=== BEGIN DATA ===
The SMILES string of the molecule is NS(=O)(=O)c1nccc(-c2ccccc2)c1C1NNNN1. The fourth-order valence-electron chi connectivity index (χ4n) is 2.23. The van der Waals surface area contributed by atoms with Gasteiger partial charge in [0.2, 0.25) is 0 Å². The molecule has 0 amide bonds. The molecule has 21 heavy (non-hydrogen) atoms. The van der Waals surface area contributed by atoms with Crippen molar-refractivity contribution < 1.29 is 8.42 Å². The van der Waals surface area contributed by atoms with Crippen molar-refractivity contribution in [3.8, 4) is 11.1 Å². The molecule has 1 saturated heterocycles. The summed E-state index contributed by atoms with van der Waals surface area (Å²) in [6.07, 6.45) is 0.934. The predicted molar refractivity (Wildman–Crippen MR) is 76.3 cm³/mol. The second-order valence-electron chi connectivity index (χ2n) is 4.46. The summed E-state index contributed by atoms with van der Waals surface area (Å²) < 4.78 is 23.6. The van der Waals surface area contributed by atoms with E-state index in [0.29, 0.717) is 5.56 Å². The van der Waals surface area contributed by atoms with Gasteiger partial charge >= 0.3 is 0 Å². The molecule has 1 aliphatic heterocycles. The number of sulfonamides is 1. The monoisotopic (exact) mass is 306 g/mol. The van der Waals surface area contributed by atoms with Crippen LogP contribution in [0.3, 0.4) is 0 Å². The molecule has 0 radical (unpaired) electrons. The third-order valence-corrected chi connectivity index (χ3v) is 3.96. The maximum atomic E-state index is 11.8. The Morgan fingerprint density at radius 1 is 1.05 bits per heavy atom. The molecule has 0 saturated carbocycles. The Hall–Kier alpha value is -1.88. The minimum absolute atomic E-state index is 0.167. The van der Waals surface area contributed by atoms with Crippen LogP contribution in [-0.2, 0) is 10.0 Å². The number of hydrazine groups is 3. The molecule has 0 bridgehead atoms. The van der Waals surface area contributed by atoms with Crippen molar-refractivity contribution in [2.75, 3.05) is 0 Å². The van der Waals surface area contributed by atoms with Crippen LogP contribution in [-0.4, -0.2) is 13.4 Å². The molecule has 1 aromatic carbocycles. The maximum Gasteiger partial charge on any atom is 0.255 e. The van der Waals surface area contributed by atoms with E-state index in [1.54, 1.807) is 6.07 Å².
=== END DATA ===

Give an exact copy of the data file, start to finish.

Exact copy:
The SMILES string of the molecule is NS(=O)(=O)c1nccc(-c2ccccc2)c1C1NNNN1. The fourth-order valence-electron chi connectivity index (χ4n) is 2.23. The van der Waals surface area contributed by atoms with Gasteiger partial charge in [0.2, 0.25) is 0 Å². The molecule has 0 amide bonds. The molecule has 21 heavy (non-hydrogen) atoms. The van der Waals surface area contributed by atoms with Crippen molar-refractivity contribution < 1.29 is 8.42 Å². The van der Waals surface area contributed by atoms with Crippen molar-refractivity contribution in [3.8, 4) is 11.1 Å². The molecule has 1 saturated heterocycles. The summed E-state index contributed by atoms with van der Waals surface area (Å²) in [6.07, 6.45) is 0.934. The predicted molar refractivity (Wildman–Crippen MR) is 76.3 cm³/mol. The second-order valence-electron chi connectivity index (χ2n) is 4.46. The summed E-state index contributed by atoms with van der Waals surface area (Å²) < 4.78 is 23.6. The van der Waals surface area contributed by atoms with E-state index in [0.29, 0.717) is 5.56 Å². The van der Waals surface area contributed by atoms with Gasteiger partial charge >= 0.3 is 0 Å². The molecule has 1 aliphatic heterocycles. The number of sulfonamides is 1. The monoisotopic (exact) mass is 306 g/mol. The van der Waals surface area contributed by atoms with Crippen LogP contribution in [0.3, 0.4) is 0 Å². The molecule has 0 radical (unpaired) electrons. The third-order valence-corrected chi connectivity index (χ3v) is 3.96. The maximum atomic E-state index is 11.8. The Morgan fingerprint density at radius 1 is 1.05 bits per heavy atom. The molecule has 0 saturated carbocycles. The Hall–Kier alpha value is -1.88. The minimum absolute atomic E-state index is 0.167. The van der Waals surface area contributed by atoms with Crippen LogP contribution in [-0.2, 0) is 10.0 Å². The number of hydrazine groups is 3. The molecule has 0 bridgehead atoms. The van der Waals surface area contributed by atoms with Crippen molar-refractivity contribution in [2.75, 3.05) is 0 Å². The van der Waals surface area contributed by atoms with Crippen LogP contribution in [-0.4, -0.2) is 13.4 Å². The molecule has 1 aromatic carbocycles. The maximum Gasteiger partial charge on any atom is 0.255 e. The van der Waals surface area contributed by atoms with E-state index in [1.54, 1.807) is 6.07 Å².